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Ex-Dutch Premier Seen as Likely NATO Leader


BRUSSELS — Former Dutch Prime Minister Ruud Lubbers is likely to be selected as the next NATO secretary general, possibly as early as next week, according to alliance officials here.

"The choice now seems clear," said an official who declined to be identified. "A leading candidate has emerged."

The Dutch representative to the 16-member North Atlantic Treaty Organization was expected to formally propose Lubbers at a private meeting of alliance ambassadors Tuesday. Barring unforeseen objections, he could then be chosen and in place by mid-November.

"If there is consensus, no one will want to wait," the official said, rejecting the possibility that member states might delay the appointment until either an alliance defense ministers meeting scheduled for Nov. 29-30 or a gathering of NATO foreign ministers planned the following week.

In Washington, U.S. officials said the Clinton Administration had no serious objections to Lubbers' selection but had not endorsed him because there are other potential candidates to consider.

"While other countries seem to have made up their minds, we haven't," one senior official said. "We're looking at a number of candidates. The U.S. has not completed its review."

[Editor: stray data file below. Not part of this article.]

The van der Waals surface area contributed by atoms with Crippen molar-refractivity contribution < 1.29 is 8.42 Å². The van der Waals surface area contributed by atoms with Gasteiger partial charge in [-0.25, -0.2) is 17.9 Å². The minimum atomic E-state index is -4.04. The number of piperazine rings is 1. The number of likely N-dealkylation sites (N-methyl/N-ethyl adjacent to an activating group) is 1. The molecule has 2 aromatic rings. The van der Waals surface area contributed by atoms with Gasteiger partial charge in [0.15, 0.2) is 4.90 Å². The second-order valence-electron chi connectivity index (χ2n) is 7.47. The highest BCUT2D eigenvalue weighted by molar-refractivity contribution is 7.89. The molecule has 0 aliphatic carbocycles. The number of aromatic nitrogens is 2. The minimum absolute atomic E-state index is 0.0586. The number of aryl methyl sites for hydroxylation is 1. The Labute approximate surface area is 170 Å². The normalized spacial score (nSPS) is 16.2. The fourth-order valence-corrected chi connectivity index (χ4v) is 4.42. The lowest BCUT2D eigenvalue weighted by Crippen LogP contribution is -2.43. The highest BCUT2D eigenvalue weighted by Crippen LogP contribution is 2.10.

U.S. officials are planning to meet with Lubbers in the next few days to discuss the post.

The search for a new head of NATO began 12 days ago with the resignation of Willy Claes, who faces trial in Belgium on corruption charges linked to his tenure as a government minister.

Claes' departure left NATO without a chief executive at one of the most crucial times in alliance history, and there has been a sense of urgency about finding a successor.

NATO is now in the final stages of planning the deployment of about 50,000 troops--probably including thousands of Americans--to enforce any peace settlement in the Balkans.

The only other candidate formally put forward for the NATO helm, former Danish Foreign Minister Uffe Ellemann-Jensen, was reportedly opposed by French President Jacques Chirac because of his outspoken opposition to recent French nuclear testing.

Lubbers led three different Dutch coalition governments between 1982 and 1994, earning a reputation as a skilled consensus-builder.

"He's flexible, but not soft," noted Jan Blaauw, a member of the Dutch Parliament and a defense expert. "He is very pragmatic. NATO will be getting an old fox."

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